Fill up your bird feeders and dust off your binoculars for this year’s Big Garden Birdwatch.
The idea is, you spend just an hour recording how many birds you can spot in your garden, or even from a window or balcony, and then let the RSPB know what you’ve seen.
“I hope that because of lockdown, taking part will be something that people feel they have time to do,” says Martin Fowlie, RSPB spokesman.
“People have really reconnected with wildlife and what’s in their gardens and their green spaces in the past year, and as lockdown progresses it will become more important.”
As well as the more common sparrows, robins, goldfinches, starlings and tits, Fowlie says you might also see these less well-known species…
“This is the one every birdwatcher wants to see in their garden. It’s our biggest finch, almost the size of a starling, with a huge, powerful bill that can crack cherry seeds, [has] a black mask around the eyes and the chin, and a peachy-orange marking around the rest of its head. Males have amazing deep purple feathers on their wing tips,” says Fowlie.
“In the winter they can turn up anywhere and a couple of years ago some people spotted them on their bird tables. They are shy but they can appear in urban areas where there is food. They are seed feeders, so sunflower seeds and peanuts on a table may attract them.”
“These are thrushes – from the same family as blackbirds and song thrushes – [and arrive] in their thousands in the autumn from Scandinavia, to feed on all the berries in our hedgerows, parks and gardens through winter.
“You tend to find them more in the countryside, in groups feeding on berries in hawthorn hedges, but when the weather’s really cold or food has been depleted, you sometimes see them moving into large gardens for leftover fallen apples or other dropped fruit. They go around in groups of 10-20.”
“A close relative of the chaffinch, brambling can turn up anywhere at this time of year on feeders in gardens. They are very distinctive, with a flush of peachy-orange winter plumage across their chest and shoulders, and black and white markings on the wing and back.”
“These are beautiful and are more likely to turn up in urban and suburban areas than rural areas, partly because they like winter berries and particularly cotoneaster.
“Plants you normally find in business parks or around shopping centres are ideal, such as rowan or hawthorn. I see a lot in cotoneaster bushes around supermarkets. When they are feeding you can get really close to them, just five or six metres away. They have this crest, little mask and tips to their wings. They look amazing.”
“These shy birds have increased in numbers over the years and you may well find them in urban gardens. They are a type of warbler. The males are gold-browny-grey birds with a dapper little black top to their head, while females have a red cap.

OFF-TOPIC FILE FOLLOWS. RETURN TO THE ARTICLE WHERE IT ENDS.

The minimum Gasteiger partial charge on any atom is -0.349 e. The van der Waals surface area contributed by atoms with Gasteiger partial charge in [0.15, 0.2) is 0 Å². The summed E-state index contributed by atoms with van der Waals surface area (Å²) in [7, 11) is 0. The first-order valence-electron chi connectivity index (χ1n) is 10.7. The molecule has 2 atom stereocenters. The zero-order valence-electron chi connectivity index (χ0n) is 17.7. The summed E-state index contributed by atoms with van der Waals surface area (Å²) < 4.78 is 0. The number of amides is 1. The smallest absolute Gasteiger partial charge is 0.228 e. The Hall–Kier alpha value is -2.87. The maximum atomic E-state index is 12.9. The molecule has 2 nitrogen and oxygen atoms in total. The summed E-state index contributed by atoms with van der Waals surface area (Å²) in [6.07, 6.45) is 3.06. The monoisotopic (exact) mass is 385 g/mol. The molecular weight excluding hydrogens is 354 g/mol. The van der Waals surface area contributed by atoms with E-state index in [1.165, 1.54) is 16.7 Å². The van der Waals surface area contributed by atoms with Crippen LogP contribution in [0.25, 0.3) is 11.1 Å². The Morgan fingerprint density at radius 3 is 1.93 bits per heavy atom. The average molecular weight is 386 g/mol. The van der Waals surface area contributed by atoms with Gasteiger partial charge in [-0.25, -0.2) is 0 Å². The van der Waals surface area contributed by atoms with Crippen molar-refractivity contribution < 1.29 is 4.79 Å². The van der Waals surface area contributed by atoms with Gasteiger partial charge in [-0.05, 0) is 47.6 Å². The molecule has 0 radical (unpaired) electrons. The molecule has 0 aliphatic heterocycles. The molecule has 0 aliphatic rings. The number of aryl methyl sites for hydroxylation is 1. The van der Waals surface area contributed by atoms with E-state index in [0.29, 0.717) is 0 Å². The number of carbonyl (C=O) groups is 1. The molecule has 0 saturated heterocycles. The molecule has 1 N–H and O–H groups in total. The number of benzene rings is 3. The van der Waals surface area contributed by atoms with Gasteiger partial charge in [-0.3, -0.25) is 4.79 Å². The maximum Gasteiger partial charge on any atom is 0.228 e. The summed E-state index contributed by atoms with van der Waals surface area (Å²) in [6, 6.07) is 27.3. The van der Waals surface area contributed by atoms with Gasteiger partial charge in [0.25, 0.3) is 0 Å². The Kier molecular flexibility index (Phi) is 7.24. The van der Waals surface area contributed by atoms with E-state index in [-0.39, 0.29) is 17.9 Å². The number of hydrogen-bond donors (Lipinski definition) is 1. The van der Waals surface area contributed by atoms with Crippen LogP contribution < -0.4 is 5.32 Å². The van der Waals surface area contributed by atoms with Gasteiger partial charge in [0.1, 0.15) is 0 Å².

“They are normally summer migrants, migrating to Spain and North Africa in the winter, but in the last few decades an increasing number spend the winter here, landing in suburban and urban gardens, feeding on food that people have put out.
“They will eat a mix of dried mealworms or fruit left out on tables. I’ve seen them take bits of fat balls. They are starting to adapt to garden foods. And you usually only see them singly.”
“These small finches have been appearing in reasonable numbers this year. They have tiny bills, have a pale front with brown streaking and a little red forehead. Some have a pink-red marking on their chin. They again come from northern Europe for the winter and are a seed-feeder, so you do see them on people’s feeders.
“If you have a tree like a silver birch with catkins still on, or other trees with seeds, you quite often see them feeding on those in groups.”
“This is another warbler, like the blackcap, which usually goes to southern Spain and sub-Saharan Africa during our winter, but with our warmer, wetter winters, some of them are staying over and are nesting here.
“They have a very distinctive, onomatopoeic call, which is how they get their ‘chiff’ ‘chaff’ name. They nest on the ground, often in parks, rural areas and edges of woodland.
“Put out a mix of food to attract them to your garden, such as fat balls, old fruit and dried mealworms. They are mainly insect feeders.”
What about food?
“Having a mix of different foods in different places will increase the variety of birds which arrive in your garden,” Fowlie advises. “You could have sunflower hearts in a hanging feeder which are good for great tits and blue tits, chaffinches and greenfinches.
“Nyjer seed is loved by goldfinches and when it’s really cold, birds will want to put on fat each afternoon so they can get through the night, so having fat balls, a high energy food that birds can snack on and build up their reserves each night, are really good for a wide variety of species.
“Dunnocks and robins are more happy to feed on the ground, so put dried mealworms and a few seeds on the ground around any edges of bushes that you might have.
“For blackbirds, song thrushes and, if you’re lucky, fieldfares and redwings, cut up bruised apples you’re not going to eat into small bits and put them on the ground or on a bird table.”
“Always have your bird feeder or table reasonably close to bushes and trees. Small birds are aware of potential predators and if they know they have somewhere to dive back into if they get nervous, that makes the feeding spot more attractive,” he concludes.
Big Garden Birdwatch runs this month from January 29-31. For information visit rspb.org.uk.